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Thai researchers complete a review of essential plant oils that are backed by research on their preservative potential.
The processed food and beverage market is still saturated with synthetic preservatives, but many plant-based essential oils are proving useful for antimicrobial and anti-oxidative traits. Some essential oils, such as rosemary, are already in use, but the category is still immature, so researchers at Prince of Songkla University in Thailand have compiled a review of essential oils for food preservation for those interested.
Rosemary extract is arguably the most common essential oil used for extending product shelf life, due its ability to combat gram-positive and gram-negative bacteria. But other, less-used essential oils have their own preservative potential. Oregano oil and thyme oil, with high levels of a compound called cavacrol, have a “broad spectrum of antimicrobial activity” against many types of bacteria. Even a variety of bottlebrush, Callistemon comboynensis, has some potential for keeping microbes at bay.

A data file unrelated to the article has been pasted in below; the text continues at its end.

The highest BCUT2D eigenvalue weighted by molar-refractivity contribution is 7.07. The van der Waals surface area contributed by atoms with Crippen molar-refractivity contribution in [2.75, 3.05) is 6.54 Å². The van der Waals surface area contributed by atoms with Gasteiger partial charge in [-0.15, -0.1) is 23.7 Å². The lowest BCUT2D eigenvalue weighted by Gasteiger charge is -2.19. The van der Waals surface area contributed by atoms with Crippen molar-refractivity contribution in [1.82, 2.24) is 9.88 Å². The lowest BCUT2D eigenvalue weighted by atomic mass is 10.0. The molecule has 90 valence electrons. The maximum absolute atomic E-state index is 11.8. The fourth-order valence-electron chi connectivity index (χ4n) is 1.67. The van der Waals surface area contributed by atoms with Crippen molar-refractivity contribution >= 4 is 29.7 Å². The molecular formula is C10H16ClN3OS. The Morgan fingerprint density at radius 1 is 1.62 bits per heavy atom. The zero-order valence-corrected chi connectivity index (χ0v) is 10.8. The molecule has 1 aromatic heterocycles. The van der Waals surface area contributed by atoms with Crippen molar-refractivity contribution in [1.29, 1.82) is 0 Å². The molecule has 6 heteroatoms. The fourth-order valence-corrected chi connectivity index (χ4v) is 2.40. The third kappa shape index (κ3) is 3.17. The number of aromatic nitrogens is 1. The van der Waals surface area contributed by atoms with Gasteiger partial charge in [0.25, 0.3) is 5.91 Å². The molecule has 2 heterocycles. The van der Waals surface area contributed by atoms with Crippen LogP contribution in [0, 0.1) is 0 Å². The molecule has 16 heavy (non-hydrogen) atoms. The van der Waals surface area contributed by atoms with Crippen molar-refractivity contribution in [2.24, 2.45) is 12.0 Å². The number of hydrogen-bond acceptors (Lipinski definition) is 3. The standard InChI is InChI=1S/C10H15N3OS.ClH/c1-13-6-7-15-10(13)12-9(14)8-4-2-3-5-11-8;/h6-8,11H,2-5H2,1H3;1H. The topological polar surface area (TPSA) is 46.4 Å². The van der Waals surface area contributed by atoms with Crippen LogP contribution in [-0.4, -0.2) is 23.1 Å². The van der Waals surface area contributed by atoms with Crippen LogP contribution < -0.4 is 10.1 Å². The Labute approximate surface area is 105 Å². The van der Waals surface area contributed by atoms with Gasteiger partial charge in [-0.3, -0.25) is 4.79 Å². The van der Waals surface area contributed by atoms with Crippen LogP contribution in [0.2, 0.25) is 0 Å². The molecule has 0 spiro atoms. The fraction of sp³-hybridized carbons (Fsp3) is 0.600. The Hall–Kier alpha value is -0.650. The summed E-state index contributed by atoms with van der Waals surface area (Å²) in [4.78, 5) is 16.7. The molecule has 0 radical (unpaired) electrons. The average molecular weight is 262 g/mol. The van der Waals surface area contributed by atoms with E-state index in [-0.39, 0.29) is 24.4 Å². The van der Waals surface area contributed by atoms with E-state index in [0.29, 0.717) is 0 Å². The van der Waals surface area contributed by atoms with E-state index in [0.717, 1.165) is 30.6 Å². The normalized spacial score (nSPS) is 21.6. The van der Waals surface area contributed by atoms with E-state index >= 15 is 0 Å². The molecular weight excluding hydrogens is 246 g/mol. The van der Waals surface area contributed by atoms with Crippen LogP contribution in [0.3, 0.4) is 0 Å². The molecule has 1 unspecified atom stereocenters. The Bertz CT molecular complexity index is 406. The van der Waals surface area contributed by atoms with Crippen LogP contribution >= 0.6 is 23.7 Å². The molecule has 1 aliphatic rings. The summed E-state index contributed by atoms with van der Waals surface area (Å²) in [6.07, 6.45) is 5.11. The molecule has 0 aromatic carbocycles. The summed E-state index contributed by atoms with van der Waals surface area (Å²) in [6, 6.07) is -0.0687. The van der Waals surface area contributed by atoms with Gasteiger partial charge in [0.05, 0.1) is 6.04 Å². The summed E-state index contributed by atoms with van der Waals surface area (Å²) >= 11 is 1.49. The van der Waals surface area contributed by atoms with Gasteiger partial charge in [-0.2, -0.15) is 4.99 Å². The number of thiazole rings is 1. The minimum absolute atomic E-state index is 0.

Many oils have shown some sort of antimicrobial activity in published research, and they can be extracted from a variety of plant parts-such as leaves, seeds, flowers, and roots-and through a variety of extraction techniques, including steam processes and supercritical CO2extraction. For the bitter oils, modern technology makes available encapsulation techniques and other ways of getting an ingredient’s preservative power without its odor.
The natural preservative market is fitting for today’s health shoppers, but it doesn’t have to be limited to rosemary extract. To learn more about essential oils for shelf-life extension, read the Thailand review. It’s currently free for public viewing.
Nutritional Outlook magazine